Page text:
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Ask John Piper – Do some complementarians deny women opportunities?

Ask John Piper – Do some complementarians deny women opportunities?

John Piper picture on Women in Ministry blog by Cheryl Schatz

Do Some Complementarians deny women opportunities?

On John Piper’s website is posted a question that someone asked of him about the application of complementarianism that affects women.  The question is:

Do you think complementarianism is so important to some people that they deny women more opportunities than the Bible denies them?

I was shocked at John Piper’s response.  You really need to listen to it for yourself.  Click on the link above to hear an audio version or see the video clip. 

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New blog conference on women in eldership

New blog conference on women in eldership

I have been invited by Pastor Dave Woolcott to participate in a new blog conference on women’s eldership in the church put on by the Ryde Presbyterian Church in Ryde, Sidney, Australia.   The blog address for the conference set for September 1 – 15, 2009 is The blog is on line now and active and I invite you to participate by commenting on Dave’s blog.

There is a thought-provoking article on “Should a Pastor Rule Over You?”  It is very appropriate to the issue of women in ministry and what the real issues are.

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Mike Seaver and Cheryl Schatz discuss/debate women in ministry 4

Mike Seaver and Cheryl Schatz discuss/debate women in ministry 4

Witnesses and repetition needed? Mike Seaver and Cheryl Schatz debate women in ministry

Are Witnesses and Repetition needed to Prove Women may not teach the Bible?

In the last blog post, Cheryl Schatz posed her second set of questions to Mike Seaver regarding their discussion/debate on women in ministry. Links to all the previous questions and responses is at the end of this post.  This discussion will be Cheryl’s response to Mike’s answers on question #2 and Mike’s rejoinder.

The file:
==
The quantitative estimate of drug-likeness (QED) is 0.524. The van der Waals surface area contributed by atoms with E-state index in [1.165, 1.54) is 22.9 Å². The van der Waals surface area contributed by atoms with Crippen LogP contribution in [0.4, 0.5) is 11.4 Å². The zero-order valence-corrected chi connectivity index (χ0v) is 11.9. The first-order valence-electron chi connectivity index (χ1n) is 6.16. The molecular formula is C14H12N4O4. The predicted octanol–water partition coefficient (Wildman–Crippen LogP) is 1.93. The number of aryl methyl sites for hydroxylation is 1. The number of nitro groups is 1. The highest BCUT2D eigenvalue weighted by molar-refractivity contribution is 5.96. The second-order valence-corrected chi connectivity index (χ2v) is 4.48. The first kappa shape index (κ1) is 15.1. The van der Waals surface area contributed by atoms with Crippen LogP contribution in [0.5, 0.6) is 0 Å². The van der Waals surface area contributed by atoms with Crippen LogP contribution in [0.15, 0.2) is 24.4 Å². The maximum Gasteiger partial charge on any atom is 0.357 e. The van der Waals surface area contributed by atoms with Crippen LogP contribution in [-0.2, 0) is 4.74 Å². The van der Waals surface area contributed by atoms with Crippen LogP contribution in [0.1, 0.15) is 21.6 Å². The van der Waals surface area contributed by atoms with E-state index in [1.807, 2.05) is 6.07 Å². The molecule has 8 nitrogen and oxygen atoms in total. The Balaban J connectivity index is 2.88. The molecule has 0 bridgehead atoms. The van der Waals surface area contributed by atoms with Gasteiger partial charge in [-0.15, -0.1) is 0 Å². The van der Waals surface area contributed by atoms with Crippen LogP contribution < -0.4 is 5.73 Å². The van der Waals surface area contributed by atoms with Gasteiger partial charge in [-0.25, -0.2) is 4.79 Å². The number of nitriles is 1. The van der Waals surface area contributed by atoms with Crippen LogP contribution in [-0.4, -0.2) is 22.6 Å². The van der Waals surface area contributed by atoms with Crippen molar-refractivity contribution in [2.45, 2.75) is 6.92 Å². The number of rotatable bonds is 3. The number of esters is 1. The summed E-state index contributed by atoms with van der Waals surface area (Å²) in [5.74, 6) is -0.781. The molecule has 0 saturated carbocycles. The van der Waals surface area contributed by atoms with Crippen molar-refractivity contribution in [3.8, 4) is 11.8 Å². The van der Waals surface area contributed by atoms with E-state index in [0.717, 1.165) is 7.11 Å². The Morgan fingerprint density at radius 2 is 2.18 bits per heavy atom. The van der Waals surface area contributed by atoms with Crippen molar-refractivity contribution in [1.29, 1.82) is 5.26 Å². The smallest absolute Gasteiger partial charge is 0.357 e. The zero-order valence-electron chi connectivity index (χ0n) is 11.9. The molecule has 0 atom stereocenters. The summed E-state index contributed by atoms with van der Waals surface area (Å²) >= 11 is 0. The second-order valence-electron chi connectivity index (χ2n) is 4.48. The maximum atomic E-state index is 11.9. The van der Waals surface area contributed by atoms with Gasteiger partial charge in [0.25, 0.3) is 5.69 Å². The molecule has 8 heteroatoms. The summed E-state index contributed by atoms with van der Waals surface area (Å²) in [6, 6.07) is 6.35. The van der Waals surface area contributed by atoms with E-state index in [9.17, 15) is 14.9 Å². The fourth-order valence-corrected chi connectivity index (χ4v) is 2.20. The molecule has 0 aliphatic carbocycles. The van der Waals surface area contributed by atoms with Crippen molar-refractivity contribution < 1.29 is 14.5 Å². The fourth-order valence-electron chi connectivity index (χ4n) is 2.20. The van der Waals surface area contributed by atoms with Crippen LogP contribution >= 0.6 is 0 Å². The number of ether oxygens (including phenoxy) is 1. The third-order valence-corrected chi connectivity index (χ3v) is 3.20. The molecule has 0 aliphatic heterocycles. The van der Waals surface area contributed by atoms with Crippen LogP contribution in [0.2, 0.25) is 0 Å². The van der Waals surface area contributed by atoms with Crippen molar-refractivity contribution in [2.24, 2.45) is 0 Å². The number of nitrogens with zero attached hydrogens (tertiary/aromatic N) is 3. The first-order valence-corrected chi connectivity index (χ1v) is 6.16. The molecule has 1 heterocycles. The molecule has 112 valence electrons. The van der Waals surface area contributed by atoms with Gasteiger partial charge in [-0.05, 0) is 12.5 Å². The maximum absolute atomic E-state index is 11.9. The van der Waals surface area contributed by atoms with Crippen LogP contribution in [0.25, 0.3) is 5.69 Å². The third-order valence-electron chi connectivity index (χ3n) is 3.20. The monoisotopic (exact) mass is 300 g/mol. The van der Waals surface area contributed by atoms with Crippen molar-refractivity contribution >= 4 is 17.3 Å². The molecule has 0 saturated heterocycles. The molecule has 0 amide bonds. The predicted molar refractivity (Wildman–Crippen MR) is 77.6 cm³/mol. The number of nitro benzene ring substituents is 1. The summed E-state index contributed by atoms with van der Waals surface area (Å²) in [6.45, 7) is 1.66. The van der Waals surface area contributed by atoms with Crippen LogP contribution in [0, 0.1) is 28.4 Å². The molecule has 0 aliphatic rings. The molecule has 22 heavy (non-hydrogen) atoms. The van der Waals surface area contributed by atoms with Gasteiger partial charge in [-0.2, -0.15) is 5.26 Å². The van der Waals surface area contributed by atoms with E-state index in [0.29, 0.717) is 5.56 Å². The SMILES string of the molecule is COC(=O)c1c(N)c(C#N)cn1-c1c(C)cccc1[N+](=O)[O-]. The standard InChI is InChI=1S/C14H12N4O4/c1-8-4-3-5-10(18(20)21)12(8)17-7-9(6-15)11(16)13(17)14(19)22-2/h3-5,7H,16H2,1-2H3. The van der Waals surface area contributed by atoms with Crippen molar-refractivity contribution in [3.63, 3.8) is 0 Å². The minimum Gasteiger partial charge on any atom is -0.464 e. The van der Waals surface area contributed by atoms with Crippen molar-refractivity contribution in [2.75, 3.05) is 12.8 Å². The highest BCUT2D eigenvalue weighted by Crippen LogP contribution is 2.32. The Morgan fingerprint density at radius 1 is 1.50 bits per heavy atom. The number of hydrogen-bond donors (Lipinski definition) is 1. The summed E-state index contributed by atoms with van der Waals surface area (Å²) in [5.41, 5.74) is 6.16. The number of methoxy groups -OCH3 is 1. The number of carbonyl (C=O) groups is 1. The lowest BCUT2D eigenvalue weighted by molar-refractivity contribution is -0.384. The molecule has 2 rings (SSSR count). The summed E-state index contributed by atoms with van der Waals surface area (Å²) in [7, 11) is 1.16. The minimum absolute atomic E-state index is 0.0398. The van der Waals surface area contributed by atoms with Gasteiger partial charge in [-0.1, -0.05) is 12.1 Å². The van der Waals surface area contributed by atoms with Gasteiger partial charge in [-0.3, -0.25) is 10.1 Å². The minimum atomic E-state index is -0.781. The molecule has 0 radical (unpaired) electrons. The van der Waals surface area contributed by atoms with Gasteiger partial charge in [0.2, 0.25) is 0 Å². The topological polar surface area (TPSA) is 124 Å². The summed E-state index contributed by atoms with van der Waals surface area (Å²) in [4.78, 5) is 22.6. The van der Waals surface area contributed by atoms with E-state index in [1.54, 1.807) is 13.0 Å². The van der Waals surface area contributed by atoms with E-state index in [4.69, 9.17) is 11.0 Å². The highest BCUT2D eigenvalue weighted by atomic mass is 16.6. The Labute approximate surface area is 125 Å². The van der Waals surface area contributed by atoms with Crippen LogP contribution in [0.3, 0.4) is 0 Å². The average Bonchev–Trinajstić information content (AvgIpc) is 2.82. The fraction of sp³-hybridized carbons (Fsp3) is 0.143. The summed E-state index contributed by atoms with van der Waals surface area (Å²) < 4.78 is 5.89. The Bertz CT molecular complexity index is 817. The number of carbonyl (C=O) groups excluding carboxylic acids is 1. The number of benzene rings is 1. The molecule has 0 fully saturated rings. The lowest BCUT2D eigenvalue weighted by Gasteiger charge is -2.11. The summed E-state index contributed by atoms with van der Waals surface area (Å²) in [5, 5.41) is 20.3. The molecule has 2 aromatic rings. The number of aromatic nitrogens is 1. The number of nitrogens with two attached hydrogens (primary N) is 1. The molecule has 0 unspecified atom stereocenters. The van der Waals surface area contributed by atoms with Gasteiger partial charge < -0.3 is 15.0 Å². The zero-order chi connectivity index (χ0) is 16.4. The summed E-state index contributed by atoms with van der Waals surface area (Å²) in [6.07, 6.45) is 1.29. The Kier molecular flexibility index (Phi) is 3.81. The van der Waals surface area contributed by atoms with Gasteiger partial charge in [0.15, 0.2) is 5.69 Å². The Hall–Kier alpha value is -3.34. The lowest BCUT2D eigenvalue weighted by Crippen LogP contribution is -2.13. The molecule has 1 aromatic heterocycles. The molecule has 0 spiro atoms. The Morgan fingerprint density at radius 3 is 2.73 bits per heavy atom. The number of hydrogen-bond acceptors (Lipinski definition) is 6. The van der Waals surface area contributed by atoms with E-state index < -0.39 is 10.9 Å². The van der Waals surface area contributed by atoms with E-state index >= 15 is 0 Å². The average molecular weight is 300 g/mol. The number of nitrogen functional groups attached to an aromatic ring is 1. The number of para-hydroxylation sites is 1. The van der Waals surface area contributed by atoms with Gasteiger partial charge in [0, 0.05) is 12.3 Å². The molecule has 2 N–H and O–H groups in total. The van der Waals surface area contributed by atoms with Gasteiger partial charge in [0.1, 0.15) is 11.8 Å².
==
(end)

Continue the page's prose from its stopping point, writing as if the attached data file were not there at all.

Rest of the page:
Regarding Mike’s denial that there is a need for a law to have a second witness:

Cheryl Schatz responds:

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Mike Seaver and Cheryl Schatz discuss/debate women in ministry 3

Mike Seaver and Cheryl Schatz discuss/debate women in ministry 3

Second Witness? Women in Ministry debate by Mike Seaver and Cheryl Schatz: Question #2

Is there a Second Witness that forbids Christian women from teaching the Bible to men?

This is question #2 of a 10 question discussion/debate between Mike Seaver and Cheryl Schatz on the issue of women in ministry.  The discussion will take the form of five questions posed by Cheryl Schatz with answers by Mike Seaver and then five questions posed by Mike Seaver with answers by Cheryl Schatz.  Each question and answer session will be followed up in the next post by one response each from both Mike and Cheryl.  Links to the questions and the responses will be at the bottom of this post.  Mike’s corresponding post on his blog is here.

Question #2 by Cheryl Schatz

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Mike Seaver and Cheryl Schatz discuss/debate women in ministry 2

Mike Seaver and Cheryl Schatz discuss/debate women in ministry 2

Judge on Women in Ministry blog by Cheryl Schatz

Facing the spiritual “law” head-on from 1 Corinthians 14

In the last post, Mike Seaver and Cheryl Schatz started a discussion/debate on women in ministry.  Here is a link to Cheryl’s Question #1 given to Mike.  This post will be Cheryl’s response to Mike’s answers and Mike’s response to Cheryl’s response.  Mike’s corresponding post on his Role Calling blog is here.


Cheryl responds to Mike’s answers:

God’s law is always clear and distinct.  Paul explained in 1 Cor. 14 that a word that is not clear is as useless as speaking into the air with no one to hear or understand.  Similarly, a law that is not clear or distinct has no power to prepare a person to identify sin, keep away from sin and judge sin.  The clearness of God’s law prevents us from misunderstanding what God requires.  God has blessed us with a clear message and the clearness of the message guides our conduct.